Avonte’s Law: How Does It Affect Us? Reply

Avonte Oquendo was a special needs student who died in October 2013 because he wandered outside of school through a side door that had been left open. Although this was quite a sad event for all of New York, there is now a new law enacted to avert similar incidents in the future. Avonte’s law was officially put into effect on August 7, 2014 and because of it, all but 34 schools in New York City will receive alarms so that students cannot leave undetected. Alarms must be installed on doors that do not have a guard which is why they are generally installed on the back/side doors and not on the main doors of school buildings. The installation of all 21,000 alarms in New York City cost approximately $5.55 million.

As a results, our back door is now armed with a newly installed alarm that will go off if anyone leaves. This alarm will alert faculty members that someone has left the building, and staff will be able to run outside and retrieve the student. BSGE’s custodian Darnell says, “It’s a great idea and I’m all for it. After what happened to Avonte, it is a necessity to prevent events like that from happening again in the future.”

In addition to door alarms, the law will also provide voluntary tracking devices for children who have similar conditions and tendencies to run. This would be expanding a program that currently helps track people with Alzheimer’s disease. Almost 50% of teens and children with autism have tried to run away or have strayed from their caretakers, which is why having tracking devices would be extremely useful in case of emergency. Statistics show that most kids who were lost and wearing a device were found within about 30 minutes. It has a fairly low cost and could mean the difference between life and death of a child. Both the installation of the alarms and the voluntary tracking devices will hopefully be effective tools in the future to prevent any more incidents.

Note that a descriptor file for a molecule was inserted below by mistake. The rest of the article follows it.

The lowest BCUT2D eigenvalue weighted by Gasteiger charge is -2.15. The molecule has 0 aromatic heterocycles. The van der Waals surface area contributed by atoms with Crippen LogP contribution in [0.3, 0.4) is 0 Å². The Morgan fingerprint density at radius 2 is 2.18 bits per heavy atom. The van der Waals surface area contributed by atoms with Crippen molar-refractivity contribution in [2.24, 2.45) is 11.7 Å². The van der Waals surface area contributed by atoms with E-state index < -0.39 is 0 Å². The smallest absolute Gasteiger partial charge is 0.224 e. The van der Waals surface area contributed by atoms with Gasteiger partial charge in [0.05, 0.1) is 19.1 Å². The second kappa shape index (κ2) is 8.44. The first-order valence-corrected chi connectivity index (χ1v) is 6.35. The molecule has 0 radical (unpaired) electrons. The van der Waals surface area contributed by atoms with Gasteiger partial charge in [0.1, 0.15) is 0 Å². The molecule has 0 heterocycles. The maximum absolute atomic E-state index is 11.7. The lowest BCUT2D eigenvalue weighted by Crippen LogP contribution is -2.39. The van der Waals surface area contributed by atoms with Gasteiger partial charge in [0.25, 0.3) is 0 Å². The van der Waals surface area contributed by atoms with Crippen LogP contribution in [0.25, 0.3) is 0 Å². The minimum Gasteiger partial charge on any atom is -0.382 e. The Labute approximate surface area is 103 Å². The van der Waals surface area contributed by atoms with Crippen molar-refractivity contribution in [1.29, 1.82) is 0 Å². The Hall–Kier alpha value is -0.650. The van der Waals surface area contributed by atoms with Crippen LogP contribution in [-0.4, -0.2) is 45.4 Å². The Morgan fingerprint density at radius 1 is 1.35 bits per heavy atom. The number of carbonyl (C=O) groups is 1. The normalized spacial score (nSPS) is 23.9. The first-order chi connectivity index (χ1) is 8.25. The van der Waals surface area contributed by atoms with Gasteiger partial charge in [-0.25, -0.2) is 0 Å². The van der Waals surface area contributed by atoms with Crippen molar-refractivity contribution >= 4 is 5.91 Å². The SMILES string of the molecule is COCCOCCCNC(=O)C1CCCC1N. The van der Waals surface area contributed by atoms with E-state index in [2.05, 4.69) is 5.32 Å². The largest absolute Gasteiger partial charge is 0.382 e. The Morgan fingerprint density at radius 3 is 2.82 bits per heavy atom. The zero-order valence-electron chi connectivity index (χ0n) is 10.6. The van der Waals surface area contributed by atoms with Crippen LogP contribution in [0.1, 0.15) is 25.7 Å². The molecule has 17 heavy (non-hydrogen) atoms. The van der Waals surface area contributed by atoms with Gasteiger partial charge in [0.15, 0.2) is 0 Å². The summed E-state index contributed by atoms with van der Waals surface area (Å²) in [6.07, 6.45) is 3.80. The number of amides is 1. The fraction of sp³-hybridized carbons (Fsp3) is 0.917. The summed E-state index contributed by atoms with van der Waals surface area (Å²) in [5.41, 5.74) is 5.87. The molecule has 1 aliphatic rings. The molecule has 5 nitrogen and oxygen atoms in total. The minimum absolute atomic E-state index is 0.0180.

Advertisements

Leave a Reply

Fill in your details below or click an icon to log in:

WordPress.com Logo

You are commenting using your WordPress.com account. Log Out / Change )

Twitter picture

You are commenting using your Twitter account. Log Out / Change )

Facebook photo

You are commenting using your Facebook account. Log Out / Change )

Google+ photo

You are commenting using your Google+ account. Log Out / Change )

Connecting to %s